Deep earthy savoury aromas mingle with black treacle and leather notes together with an underlying mix of cherry and sun-dried tomatoes.
Lovely integrated palate of wild raspberry and leather, tomato and earthy minerality. High in acid, but very soft, with smooth fine smoky tannins and tomato stem flavours. Lovely texture and tension between the freshness and richness. The finish is slightly drying, but has great balance and real finesse – 93/100 points.
2001 Chrisohoou Naoussa
The Chrisohoous are delightful people and their beautiful winery includes a fabulous museum of local culture and wine together with an amazing restaurant. Our little group were the only guests the night I was there and we were treated to course after course of stunning food – do go if you are anywhere near. The family have made wine since the 1940s, but they were basically negociants until 1978 when they started specialising in estate bottled Naoussas. They still make an enormous array of different wines, but the Naoussas are where the quality is. They are aged for 12 months in French oak barrels.
Earthy red with a kiss of orange pink in the rim too.
Delightfully vibrant nose, with red cherry and leaf mulch forest floor sort of aromas.
Plenty of soft fruit, red raspberry and deep cherry on the palate. Lovely almost creamy texture with some spice and oak characters like toffee and coffee and the acidity provides a balancing touch of freshness.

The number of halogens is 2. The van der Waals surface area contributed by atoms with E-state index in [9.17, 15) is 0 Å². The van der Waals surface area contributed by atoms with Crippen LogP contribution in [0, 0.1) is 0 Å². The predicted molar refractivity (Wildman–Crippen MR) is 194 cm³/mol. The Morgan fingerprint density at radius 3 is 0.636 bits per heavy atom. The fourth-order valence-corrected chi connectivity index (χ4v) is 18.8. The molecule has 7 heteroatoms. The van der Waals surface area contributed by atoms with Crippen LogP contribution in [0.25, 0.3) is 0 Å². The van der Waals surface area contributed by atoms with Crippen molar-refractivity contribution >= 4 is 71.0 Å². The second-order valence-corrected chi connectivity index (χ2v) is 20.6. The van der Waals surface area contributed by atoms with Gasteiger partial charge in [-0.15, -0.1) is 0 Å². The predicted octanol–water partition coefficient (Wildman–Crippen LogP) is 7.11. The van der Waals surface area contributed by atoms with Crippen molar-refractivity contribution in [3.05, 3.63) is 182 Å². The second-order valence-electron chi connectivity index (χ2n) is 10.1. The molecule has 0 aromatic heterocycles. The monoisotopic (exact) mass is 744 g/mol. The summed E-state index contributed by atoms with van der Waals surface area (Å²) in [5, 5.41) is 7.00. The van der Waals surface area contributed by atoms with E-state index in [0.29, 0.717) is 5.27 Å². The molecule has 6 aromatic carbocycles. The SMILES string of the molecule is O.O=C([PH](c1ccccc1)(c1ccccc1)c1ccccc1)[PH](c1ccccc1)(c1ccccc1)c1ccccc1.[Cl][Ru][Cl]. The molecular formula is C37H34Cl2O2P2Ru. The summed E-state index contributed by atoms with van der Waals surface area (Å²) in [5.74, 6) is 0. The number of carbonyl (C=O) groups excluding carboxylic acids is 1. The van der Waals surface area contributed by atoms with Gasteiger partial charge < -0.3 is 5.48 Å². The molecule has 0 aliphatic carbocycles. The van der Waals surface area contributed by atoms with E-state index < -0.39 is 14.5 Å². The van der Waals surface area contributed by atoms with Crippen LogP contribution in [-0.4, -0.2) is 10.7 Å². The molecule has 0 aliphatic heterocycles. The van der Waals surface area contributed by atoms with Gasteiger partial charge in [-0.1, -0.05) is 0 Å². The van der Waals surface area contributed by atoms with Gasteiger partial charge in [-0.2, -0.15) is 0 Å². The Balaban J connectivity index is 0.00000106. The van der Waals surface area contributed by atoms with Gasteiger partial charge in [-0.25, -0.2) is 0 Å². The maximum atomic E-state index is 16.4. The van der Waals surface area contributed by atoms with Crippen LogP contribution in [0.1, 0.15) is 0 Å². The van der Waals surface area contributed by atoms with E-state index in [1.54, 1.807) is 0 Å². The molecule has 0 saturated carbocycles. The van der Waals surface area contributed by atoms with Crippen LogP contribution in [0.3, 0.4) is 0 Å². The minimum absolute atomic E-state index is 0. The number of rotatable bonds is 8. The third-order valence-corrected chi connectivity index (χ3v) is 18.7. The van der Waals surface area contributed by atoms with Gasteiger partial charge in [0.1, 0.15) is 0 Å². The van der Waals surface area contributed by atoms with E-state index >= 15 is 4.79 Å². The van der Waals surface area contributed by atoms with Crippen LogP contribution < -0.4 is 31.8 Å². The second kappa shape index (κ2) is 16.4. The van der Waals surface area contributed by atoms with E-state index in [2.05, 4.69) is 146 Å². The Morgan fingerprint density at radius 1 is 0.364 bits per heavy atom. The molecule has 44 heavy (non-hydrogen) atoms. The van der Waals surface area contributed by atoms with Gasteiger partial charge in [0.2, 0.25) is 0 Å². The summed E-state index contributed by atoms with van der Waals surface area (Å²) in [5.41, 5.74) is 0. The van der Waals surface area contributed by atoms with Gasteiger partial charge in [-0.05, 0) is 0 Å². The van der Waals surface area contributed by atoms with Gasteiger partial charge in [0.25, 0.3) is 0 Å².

The most Pinot Noir like Xinomavro I tasted on the trip, beautifully balanced and ageing very very slowly – 92/100 points.
2008 Paliokalias Naoussa
Kostis Dalamaras farms his vineyards organically and seems to really love this land that his family have tended since 1840. The place is small, homely and teeming with cats. It reeks of tradition, but there is nothing old-fashioned about Kostis’s wines, they really are exquisite and very Burgundian in feel. His Paliokalias is a lieu-dit and is a remarkable wine made from 80 years old vines and is aged for 12 months in French oak barrels.
The nose was very Burgundy-like here, earthy and savoury, while the palate was a beautifully poised and elegant wine with gorgeous balance between the fruit and gently spicy oak. Lots of red berries and plums gave way to sun-dried tomatoes and then a twist of tapenade for good measure – 91/100 points.
2011 Thymiopoulos Young Vine Naoussa
31 year old Apostolos Thymiopoulos is great winemaker and like Kostis Dalamaras is a rising star of Naoussa. He doesn’t make much, so his top wines are hard to track down – in the UK anyway. Luckily the same problem does not exist for this wine made from the younger vines on the estate and vinified using only the wild yeast and 30% is aged for 3 months in a mixture of 225 litre, 300 litre & 500 litre oak barrels – both of these give more complexity.